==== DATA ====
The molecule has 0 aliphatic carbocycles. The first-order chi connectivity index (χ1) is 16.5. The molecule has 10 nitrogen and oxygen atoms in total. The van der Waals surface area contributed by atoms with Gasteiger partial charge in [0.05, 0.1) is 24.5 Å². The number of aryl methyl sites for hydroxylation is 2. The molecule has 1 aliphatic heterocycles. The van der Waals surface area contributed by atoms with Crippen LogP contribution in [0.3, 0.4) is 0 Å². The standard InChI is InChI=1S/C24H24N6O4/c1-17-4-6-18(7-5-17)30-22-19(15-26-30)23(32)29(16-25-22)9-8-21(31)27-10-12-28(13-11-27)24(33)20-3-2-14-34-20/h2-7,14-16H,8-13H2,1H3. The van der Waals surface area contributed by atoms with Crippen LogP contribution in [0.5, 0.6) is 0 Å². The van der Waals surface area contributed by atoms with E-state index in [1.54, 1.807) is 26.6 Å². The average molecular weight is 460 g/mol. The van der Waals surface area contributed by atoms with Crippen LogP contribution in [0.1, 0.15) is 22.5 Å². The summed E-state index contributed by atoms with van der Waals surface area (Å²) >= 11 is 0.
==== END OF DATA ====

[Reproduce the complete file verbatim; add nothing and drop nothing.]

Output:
The molecule has 0 aliphatic carbocycles. The first-order chi connectivity index (χ1) is 16.5. The molecule has 10 nitrogen and oxygen atoms in total. The van der Waals surface area contributed by atoms with Gasteiger partial charge in [0.05, 0.1) is 24.5 Å². The number of aryl methyl sites for hydroxylation is 2. The molecule has 1 aliphatic heterocycles. The van der Waals surface area contributed by atoms with Crippen LogP contribution in [0.3, 0.4) is 0 Å². The standard InChI is InChI=1S/C24H24N6O4/c1-17-4-6-18(7-5-17)30-22-19(15-26-30)23(32)29(16-25-22)9-8-21(31)27-10-12-28(13-11-27)24(33)20-3-2-14-34-20/h2-7,14-16H,8-13H2,1H3. The van der Waals surface area contributed by atoms with Crippen LogP contribution in [0.5, 0.6) is 0 Å². The van der Waals surface area contributed by atoms with E-state index in [1.54, 1.807) is 26.6 Å². The average molecular weight is 460 g/mol. The van der Waals surface area contributed by atoms with Crippen LogP contribution in [0.1, 0.15) is 22.5 Å². The summed E-state index contributed by atoms with van der Waals surface area (Å²) >= 11 is 0.